Pope Francis encountered the image while he was stationed in Germany in 1986 styding for his doctorate. He visited the church of St. Peter am Perlach and saw the painting of Our Lady, Undoer of Knots. He was captivated both by the painting and the story behind it. He bought a postcard of the image and took it back with him to Argentina. As a cardinal, he had the image engraved into a chalice and presented it to Pope Benedict XVI. Later in his life, Our Lady, Undoer of Knots saw him through a very difficult time, deepening his devotion to, and appreciation of, Our Lady under that title. Because of this, author Paul Vallely titled his biography of Pope Francis, Undoer of Knots (2013, Bloomsbury Academic).
It’s no surprise, then, that the first thing Pope Francis did after being elected was to visit the Basilica of Santa Maria Maggiore and place his papacy under Mary’s care. As before his election, he continues to promote devotion to Our Lady, Undoer of Knots as pope.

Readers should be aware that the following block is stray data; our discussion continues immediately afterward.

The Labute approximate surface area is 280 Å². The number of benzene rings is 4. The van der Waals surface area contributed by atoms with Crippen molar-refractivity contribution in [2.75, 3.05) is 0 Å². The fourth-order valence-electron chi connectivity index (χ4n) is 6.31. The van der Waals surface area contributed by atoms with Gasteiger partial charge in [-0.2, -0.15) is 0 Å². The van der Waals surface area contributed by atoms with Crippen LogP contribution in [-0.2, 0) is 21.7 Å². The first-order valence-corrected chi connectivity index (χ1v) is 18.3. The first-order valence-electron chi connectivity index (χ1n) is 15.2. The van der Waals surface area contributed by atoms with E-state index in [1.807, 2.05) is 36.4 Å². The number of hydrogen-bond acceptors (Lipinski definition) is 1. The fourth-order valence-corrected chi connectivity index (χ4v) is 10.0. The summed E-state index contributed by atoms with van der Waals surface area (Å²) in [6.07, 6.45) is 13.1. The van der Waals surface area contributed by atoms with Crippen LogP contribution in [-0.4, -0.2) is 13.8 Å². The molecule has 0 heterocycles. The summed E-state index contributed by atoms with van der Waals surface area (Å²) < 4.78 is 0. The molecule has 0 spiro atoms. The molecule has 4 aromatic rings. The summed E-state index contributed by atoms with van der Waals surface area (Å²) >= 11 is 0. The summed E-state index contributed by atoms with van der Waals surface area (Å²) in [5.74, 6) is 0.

Blessed Pope John XXIII
Blessed John XXIII had a special devotion to Our Lady of Confidence, an image of the Blessed Virgin Mary that was painted by the great Italian painter Carlo Maratta (1625-1713). Maratta gave the painting to a young noble woman, who later became the Abbess of the Convent of Poor Clares of St. Francis of Assisi in Todi, Italy.
In the painting, Mary is depicted as a northern Italian beauty, with auburn hair, hazel eyes and pale complexion. She holds Jesus in her arms as her great treasure, and Jesus sits in her arms with a regal demeanor.
The Abbess, today Blessed Clara Isabel Fornari, experienced ecstacies during which Jesus, Our Lady, St. Catherine of Sienna, and St. Clare of Assisi appeared to her. She bore the stigmata and a mystical crown of thorns that grew through the skin and left her with bleeding, open wounds. On one of his visits, Jesus placed a ring on her finger and declared her his “spouse of sorrow.” She suffered from depression, despair, and was tempted to apostacy and suicide.
Blessed Clara Isabel had a great love for the Blessed Virgin Mary and a special attachment to the image of Our Lady of Confidence. Because of this, Our Lady promised Blessed Clara Isabel that anyone who venerated the image would be granted remarkable tenderness and devotion toward herself. When combined with the aspiration, “My Mother, my confidence,” this devotion has proven especially efficacious.